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Looking for clear and concise explanations of this concept.

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This question may help give the flavor, or at least a simple example, of a RESTful webservice: stackoverflow.com/questions/502547/rosetta-stone-restful –  dreeves Feb 16 '09 at 2:40
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7 Answers 7

up vote 21 down vote accepted

A RESTful application is an application that exposes its state and functionality as a set of resources that the clients can manipulate and conforms to a certain set of principles:

  • All resources are uniquely addressable, usually through URIs; other addressing can also be used, though.
  • All resources can be manipulated through a constrained set of well-known actions, usually CRUD (create, read, update, delete), represented most often through the HTTP's POST, GET, PUT and DELETE; it can be a different set or a subset though - for example, some implementations limit that set to read and modify only (GET and PUT) for example
  • The data for all resources is transferred through any of a constrained number of well-known representations, usually HTML, XML or JSON;
  • The communication between the client and the application is performed over a stateless protocol that allows for multiple layered intermediaries that can reroute and cache the requests and response packets transparently for the client and the application.

The Wikipedia article pointed by Tim Scott gives more details about the origin of REST, detailed principles, examples and so on.

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Unfortunately, inferring that CRUD maps to GET,PUT, POST, DELETE is extremely misleading when trying understand REST. The next question is always, "yet but what if I have to do other operations". As you mention in a later comment, PUT can create and as I explain, POST may not Create. Forget CRUD! –  Darrel Miller Feb 16 '09 at 14:53
    
XML and Json are horrible media types to use in REST. The only scenario where they really work is when doing AJAX in a browser where you are downloading Java script that understands the format of the XML/JSON. In other scenarios you need to use a more semantically meaningful data type. –  Darrel Miller Feb 16 '09 at 14:55
    
@Darell - Both XML and JSON are two of the most widely used resource representation formats, so they should be mentioned, irrespective of whether they are the best ones. Same applies to CRUP and its HTTP verbs mapping. –  Franci Penov Feb 16 '09 at 15:31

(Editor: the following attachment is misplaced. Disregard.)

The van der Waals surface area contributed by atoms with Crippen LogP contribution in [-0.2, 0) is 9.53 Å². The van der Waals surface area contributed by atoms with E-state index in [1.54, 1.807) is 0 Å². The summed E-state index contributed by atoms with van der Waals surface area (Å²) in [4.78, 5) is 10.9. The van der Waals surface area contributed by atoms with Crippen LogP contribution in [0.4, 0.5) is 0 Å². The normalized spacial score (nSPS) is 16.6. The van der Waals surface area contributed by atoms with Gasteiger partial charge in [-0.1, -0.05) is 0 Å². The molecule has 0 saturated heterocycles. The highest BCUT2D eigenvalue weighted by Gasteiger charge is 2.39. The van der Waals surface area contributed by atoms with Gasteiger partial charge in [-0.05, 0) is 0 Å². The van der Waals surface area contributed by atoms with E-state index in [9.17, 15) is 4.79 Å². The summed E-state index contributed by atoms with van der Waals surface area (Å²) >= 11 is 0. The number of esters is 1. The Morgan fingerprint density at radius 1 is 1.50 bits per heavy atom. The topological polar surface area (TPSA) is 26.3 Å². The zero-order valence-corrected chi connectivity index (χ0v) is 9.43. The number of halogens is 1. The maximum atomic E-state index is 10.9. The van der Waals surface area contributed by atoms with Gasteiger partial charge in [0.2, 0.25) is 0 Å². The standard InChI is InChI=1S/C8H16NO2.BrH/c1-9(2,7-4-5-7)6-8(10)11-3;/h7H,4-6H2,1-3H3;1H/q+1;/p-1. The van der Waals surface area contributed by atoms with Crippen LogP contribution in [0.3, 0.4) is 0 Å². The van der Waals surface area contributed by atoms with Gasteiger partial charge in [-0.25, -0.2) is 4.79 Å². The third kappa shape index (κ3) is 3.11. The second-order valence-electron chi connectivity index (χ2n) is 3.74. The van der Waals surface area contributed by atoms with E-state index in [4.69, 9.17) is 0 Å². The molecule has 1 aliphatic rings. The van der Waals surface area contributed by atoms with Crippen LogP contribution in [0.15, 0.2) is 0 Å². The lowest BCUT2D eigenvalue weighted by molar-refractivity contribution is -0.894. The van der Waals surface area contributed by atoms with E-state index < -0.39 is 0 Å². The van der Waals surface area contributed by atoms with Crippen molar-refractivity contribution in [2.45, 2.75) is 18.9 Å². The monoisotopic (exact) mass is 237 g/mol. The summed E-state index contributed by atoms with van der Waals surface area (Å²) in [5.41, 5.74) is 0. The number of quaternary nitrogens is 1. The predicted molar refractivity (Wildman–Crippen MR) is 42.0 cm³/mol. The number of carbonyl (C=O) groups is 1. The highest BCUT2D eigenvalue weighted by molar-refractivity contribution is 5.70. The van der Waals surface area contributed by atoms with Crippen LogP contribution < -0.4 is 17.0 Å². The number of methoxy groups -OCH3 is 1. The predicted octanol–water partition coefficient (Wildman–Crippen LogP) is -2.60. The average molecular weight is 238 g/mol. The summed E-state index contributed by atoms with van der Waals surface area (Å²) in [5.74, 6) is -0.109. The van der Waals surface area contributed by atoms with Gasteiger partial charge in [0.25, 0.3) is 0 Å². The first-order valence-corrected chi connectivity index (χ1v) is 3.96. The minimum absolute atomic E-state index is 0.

@Darell - I happen to agree with you on JSON. I am not sure why you consider XML to be horrible representation (not media) of the resource data and what would be a more semantically meaningfull data type for machine consumption. –  Franci Penov Feb 16 '09 at 15:33
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@AfterWorkGuinness yes you can. Though you still have to follow the principles, and these make HTTP a pretty darn fitting protocol for REST implementations. –  Franci Penov May 16 at 17:15
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The best explanation I found is in this REST tutorial.

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REST by way of an example:

POST /user
fname=John&lname=Doe&age=25

The server responds:

200 OK
Location: /user/123

In the future, you can then retrieve the user information:

GET /user/123

The server responds:

200 OK
<fname>John</fname><lname>Doe</lname><age>25</age>

To update:

PUT /user/123
fname=Johnny
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Frankly, the answer depends on context. REST and RESTful have meanings depending on what language or framework you're using or what you're trying to accomplish. Since you've tagged your question under "web services" I'll answer in the context of RESTful web services, which is still a broad category.

RESTful web services can mean anything from a strict REST interpretation, where all actions are done in a strict "RESTful" manner, to a protocol that is plain XML, meaning its not SOAP or XMLRPC. In the latter case, this is a misnomer: such a REST protocol is really a "plain old XML" (or "POX") protocol. While REST protocols usually use XML and as such are POX protocols, this doesn't necessarily have to be the case, and the inverse is not true (a just because a protocol uses XML doesn't make it RESTful).